Chapter XIX. Rome to Brindisi.

From Rome I went to Pompeii, stopping long enough at Naples, however, to learn that the impudence of the pestiferous porters is quite unendurable. Italy throughout is much infested with porters, but in the southern section of the peninsula they are a regular pest, which at times becomes epidemic. During the traveling season it seems as if everybody was a porter. Sometimes they will surround the traveler and assail him on every side, asking him to let them carry his baggage. Sometimes I found them to be of great service in finding hotels for me, but at other times I was much inconvenienced by their attacks. I think it was at Naples, where a dozen or more of them yelled at me all at the same time, each desirous of carrying my satchel. As none of them could speak in a language that I understood, I declined to let any one have it. Each one evinced his earnestness by taking hold of my baggage while asking for it. After taking turns at their chances in this way for a while, at the same time crowding the path in front of me so that I could not proceed, one of them in his greediness almost tore my satchel out of my hands, I responded to his supplication with such a tremendous no, that the next fellow assumed a stooping posture and asked me in a whisper! These people deserve our pity rather than censure. Many of them are evidently sometimes in a famishing condition. But few who have not seen, can form an idea of the poverty which reigns in some sections of Southern Italy, especially between Naples and Brindisi. I saw children running about in this section, that had little of clothing save a shirt, which was generally torn in every part; some few, below the age of about six or eight years, had not even a thread of clothing upon their bodies. An elderly man that was plowing with a pair of oxen, as is the custom in Italy, was accompanied by his wife who was well dressed, but he wore only a shirt that reached to his knees, and a hat. I spent a Sunday at Brindisi, and observed that people keep no Sunday there. All the people wear old and tattered garments, and I could not see a hat, a coat or a pair of pantaloons on the person of one of the hundreds that thronged the market-place all Sunday, that looked as if it had been new at any time within the last few years!

The railroad tunnels are even more numerous than in the Black Forest. In some places it becomes impossible to read in the cars, as the train is much of the time under the mountains. From the window of the cars I saw a man with his bare feet in a tub treading grapes, for the purpose of making wine. It reminded me of the way, as it is said, some made their sourcrout in this country some forty-five or fifty years ago.

I spent a day among the ruins of Pompeii and in the ascent of Mount Vesuvius. Pompeii was a town of about 30,000 inhabitants when it was destroyed by an eruption of old Vesuvius in A.D. 79. On the 24th of August a dense shower of ashes covered the town 3 feet in thickness, but allowed the inhabitants time to escape. Only of those which returned to recover valuables, &c., were overtaken and covered by the shower of red hot rapilli, or fragments of pumice-stone, which, with succeeding showers of ashes, covered the town to the depth of 7-8 feet. "The present superincumbent mass is about 20 feet in thickness." In the one third of the town already excavated the skeletons of some 500 have been found. Casts of bodies found in 1863, were made by pouring plaster of Paris into the cavities where they had lain, and the figures of the deceased in their death-struggle are thus obtained. Baedeker devotes 25 pages to a description of the wonders and curiosities of this exhumed town.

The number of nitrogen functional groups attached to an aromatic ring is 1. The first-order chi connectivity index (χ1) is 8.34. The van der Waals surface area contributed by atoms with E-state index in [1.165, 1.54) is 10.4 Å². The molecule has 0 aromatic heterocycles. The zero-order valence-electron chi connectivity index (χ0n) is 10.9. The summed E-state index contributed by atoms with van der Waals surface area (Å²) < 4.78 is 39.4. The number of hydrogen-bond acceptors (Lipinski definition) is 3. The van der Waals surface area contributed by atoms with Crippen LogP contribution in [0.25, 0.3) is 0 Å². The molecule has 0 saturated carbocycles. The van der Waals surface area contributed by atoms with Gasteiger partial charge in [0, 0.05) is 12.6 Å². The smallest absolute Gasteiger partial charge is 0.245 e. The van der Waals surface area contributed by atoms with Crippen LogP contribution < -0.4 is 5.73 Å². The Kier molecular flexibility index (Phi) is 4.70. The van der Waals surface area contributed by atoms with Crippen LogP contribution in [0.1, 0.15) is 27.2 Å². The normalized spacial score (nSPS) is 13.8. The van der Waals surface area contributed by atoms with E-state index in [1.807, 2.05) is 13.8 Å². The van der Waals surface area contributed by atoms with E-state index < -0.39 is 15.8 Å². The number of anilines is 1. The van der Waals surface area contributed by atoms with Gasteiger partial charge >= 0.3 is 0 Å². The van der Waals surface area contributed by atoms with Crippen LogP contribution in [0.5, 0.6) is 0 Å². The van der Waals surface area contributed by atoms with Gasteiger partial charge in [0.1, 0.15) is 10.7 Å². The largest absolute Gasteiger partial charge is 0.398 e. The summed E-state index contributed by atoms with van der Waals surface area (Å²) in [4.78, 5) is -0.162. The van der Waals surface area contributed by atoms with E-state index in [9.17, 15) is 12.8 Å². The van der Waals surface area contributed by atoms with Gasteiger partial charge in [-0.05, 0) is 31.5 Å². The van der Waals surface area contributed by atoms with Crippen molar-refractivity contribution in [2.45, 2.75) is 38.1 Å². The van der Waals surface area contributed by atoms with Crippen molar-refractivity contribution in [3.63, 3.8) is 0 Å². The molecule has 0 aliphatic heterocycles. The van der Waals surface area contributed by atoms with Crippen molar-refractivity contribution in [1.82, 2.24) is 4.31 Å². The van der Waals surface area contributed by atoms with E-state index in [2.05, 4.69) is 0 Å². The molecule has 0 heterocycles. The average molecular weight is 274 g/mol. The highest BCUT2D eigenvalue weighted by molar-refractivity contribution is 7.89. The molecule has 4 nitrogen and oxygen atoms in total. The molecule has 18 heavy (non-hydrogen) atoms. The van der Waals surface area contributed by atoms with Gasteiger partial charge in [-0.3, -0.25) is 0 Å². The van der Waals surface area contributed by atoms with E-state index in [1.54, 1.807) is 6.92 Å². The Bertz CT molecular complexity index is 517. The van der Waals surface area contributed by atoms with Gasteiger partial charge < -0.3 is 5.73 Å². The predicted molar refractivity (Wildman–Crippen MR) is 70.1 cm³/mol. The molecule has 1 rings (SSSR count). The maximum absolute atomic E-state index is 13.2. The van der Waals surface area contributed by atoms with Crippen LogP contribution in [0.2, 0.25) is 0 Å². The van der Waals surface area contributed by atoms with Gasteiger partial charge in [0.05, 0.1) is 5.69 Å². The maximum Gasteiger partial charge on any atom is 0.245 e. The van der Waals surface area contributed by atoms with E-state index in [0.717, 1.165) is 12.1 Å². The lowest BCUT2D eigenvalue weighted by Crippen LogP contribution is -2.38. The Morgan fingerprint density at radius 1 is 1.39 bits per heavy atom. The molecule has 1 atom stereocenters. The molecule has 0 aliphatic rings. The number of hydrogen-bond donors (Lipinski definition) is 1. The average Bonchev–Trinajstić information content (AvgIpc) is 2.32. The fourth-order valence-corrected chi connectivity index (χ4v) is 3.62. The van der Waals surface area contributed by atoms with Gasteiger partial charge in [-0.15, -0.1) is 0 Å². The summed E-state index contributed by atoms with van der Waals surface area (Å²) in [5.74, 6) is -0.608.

The ascent of Vesuvius required about six hours. We started at 6:30 in the morning and returned at 12:30 p.m. The distance from Pompeii, which stands at its foot, to the top of it is about 5 miles in a straight line, and eight miles by the paths. Mules can ascend half-way; but I took a guide and walked the whole distance. At the point where the mules must be abandoned, a number of guides offered to carry me up, or to drag me up by means of a rope! But I climbed it. A cloud hangs over it all the time, which is occasioned by the column of steam that issues from its crater. The entire upper part of the peak is perfectly bare of vegetation, and covered with fine cinders, rapilli, &c., through which escapes a gas that almost suffocates the ascending traveler. At the top we shouted into the crater and heard distinct echos after two seconds, which proves that the mouth of the crater reflected the sound at the depth of about 1,000 or 1,100 feet!

From Pompeii I returned to Naples and spent the night there. Early on Thursday morning I went to the "Stazione" (Station) and left for Brindisi. The temperature was 90 degrees in the shade, in the afternoon. Some people have constructed artificial caves which they use as stables, for their cattle; and possibly some have such rude grottos for their homes!